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Ignite: Discerning a closer walk with the Lord


    Who am I? What is God’s mission/vocation for me in life?
    Questions like these are delved into weekly with high school juniors and seniors involved in Ignite, a discernment formation program through the Archdiocese of New Orleans Vocations Office and Dumb Ox Productions.
 
 
   “These are questions we all ask each other in one form or another, and we try to give them the answers to these questions,” said Adam Fuselier of Dumb Ox Productions, who facilitates Ignite.
    “Each of us has been created by God for a purpose,” he said, and the closer individuals are in their relationship with God, the easier the answers to these questions are.
 
    The free program began in the archdiocese last fall and is structured over two semesters. The first explores God’s creation of male and female, starting with Adam and Eve and Theology of the Body to emphasize the meaning of love, sexuality and how men are meant to love. The second semester centers on spiritual formation and how young adults can strengthen their relationship with God through prayer and discernment.
    Fuselier invites guest speakers – who could be seminarians, other young adults or even fathers – to share their experiences on a particular topic. All are available as mentors, if Ignite members desire to talk one-on-one with someone outside of the weekly sessions.
Teens full of questions
    “What we will be doing this semester is growing,” Fuselier told a dozen teens who gathered Jan. 14 at the Vianney House on Notre Dame Seminary campus.  “We are going to learn to pray on Scripture and let him speak with us.”
    Fuselier told the young adults how he understands as males that they want to leave their mark in the world. But instead of trying to achieve the skewed criteria that society has created for success, worth and love, why not turn to God for help? The answer to what God wants for each person and what that person wants for himself can intersect if each person hears God’s voice.
    “If we rely on God and allow him to love us the way we need to love, he will give us the strength to do it, and he will do it for us,” Fuselier said.
    One teen mentioned how, sometimes, he doesn’t feel like he is talking to anyone when he prays.
    Maybe, the right questions aren’t being asked, Fuselier answered, or maybe there are too many distractions such as doing homework, listening to music and interacting on the Internet at the same time. He advised to say to God, “Lord, I just want to be with you and have a desire and encounter with you.”
    Fuselier suggested a take on love that involved loving like God, who loves unconditionally, in the good and bad, without expecting anything in return. He said men shouldn’t fear getting closer to God, thinking they might be asked to do something they aren’t sure they want to do.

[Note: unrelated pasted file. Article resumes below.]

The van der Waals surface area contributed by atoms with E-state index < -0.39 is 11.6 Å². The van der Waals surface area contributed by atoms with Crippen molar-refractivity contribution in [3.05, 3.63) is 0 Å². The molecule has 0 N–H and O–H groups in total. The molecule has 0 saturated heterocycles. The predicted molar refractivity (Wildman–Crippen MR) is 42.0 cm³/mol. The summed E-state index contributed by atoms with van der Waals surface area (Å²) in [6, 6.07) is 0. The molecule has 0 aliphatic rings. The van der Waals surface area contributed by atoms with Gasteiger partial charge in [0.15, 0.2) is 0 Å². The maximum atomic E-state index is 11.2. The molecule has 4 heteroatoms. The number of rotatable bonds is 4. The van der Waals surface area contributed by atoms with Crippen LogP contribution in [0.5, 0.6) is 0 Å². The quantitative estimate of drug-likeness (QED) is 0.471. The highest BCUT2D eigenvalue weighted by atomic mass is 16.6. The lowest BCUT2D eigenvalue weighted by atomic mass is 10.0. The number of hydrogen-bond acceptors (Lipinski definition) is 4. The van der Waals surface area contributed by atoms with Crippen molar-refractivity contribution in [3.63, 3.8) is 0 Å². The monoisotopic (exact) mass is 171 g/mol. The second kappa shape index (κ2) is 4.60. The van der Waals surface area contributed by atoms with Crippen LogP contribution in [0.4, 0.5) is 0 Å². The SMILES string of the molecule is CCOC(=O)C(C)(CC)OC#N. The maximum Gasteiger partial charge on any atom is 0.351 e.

“Vocation is a call to love and be loved by God,” Fuselier said. “As God calls us closer, we are freer to love without expectations.”
Dialogue on teen struggles
    Father Steve Bruno, archdiocesan vocations director, has been pleased with the dozen or so young men who attend weekly sessions. Ignite has opened a dialogue about the struggles of being a young Christian man in today’s society and their call to vocation, whatever it might be.
    “It has sparked so much discussion about things they don’t hear from school, parents or culture all the time: what church teaches about sexuality, what sex is for, our call as a man and as husband and father,” Father Bruno said. “Our ultimate call is to go to heaven, and that sparks a lot of fundamental catechism questions that we needed to discuss with them – What is heaven? What does it mean to be here?
    “I think Ignite will lead them to whatever vocation they have – to marriage, to religious life or whatever. Because of this – talking about the heart, identity and mission of what being a man is – I think they aren’t dismissing life in the priesthood as maybe they would have before.”
    Archbishop Rummel junior Joel Milano has enjoyed the discussions about respect for others and how to treat women in today’s society by learning what God teaches us about creation, love and sexuality.
    “Coming here, you get stronger in your faith, like boys becoming men,” Milano said. “I can definitely see becoming stronger in my faith by learning the background of our faith.”
    Attendee Brother Martin junior Ron Boudreaux is considering the priesthood and returned for Ignite’s second semester.
    “It’s deepened my understanding of the nature of God and humanity and how we’re meant to be intimate as a union by design,” he said.
    Those interested in further discerning the priesthood are invited to move into Vianney for Men once they complete Ignite.
    “God willing, by the end of the program, the men are freer and are able to discern (their vocation) more fully and have a deeper relationship with the Lord, learn who they are, who God is and their relationship to him,” Fuselier said.
    Ignite meets on the southshore on Tuesdays at 6:15 p.m. for supper, and 7 p.m. for a discussion, at the Vianney House at Notre Dame Seminary, 2901 South Carrollton Ave. A northshore group began this semester and meets on Thursdays at St. Luke the Evangelist Family Life Center. A weekend retreat will be held March 7-9.  For details, call Fuselier at (318) 730-8130 or Father Bruno in the vocations office at 861-6298. Email This e-mail address is being protected from spambots. You need JavaScript enabled to view it. .
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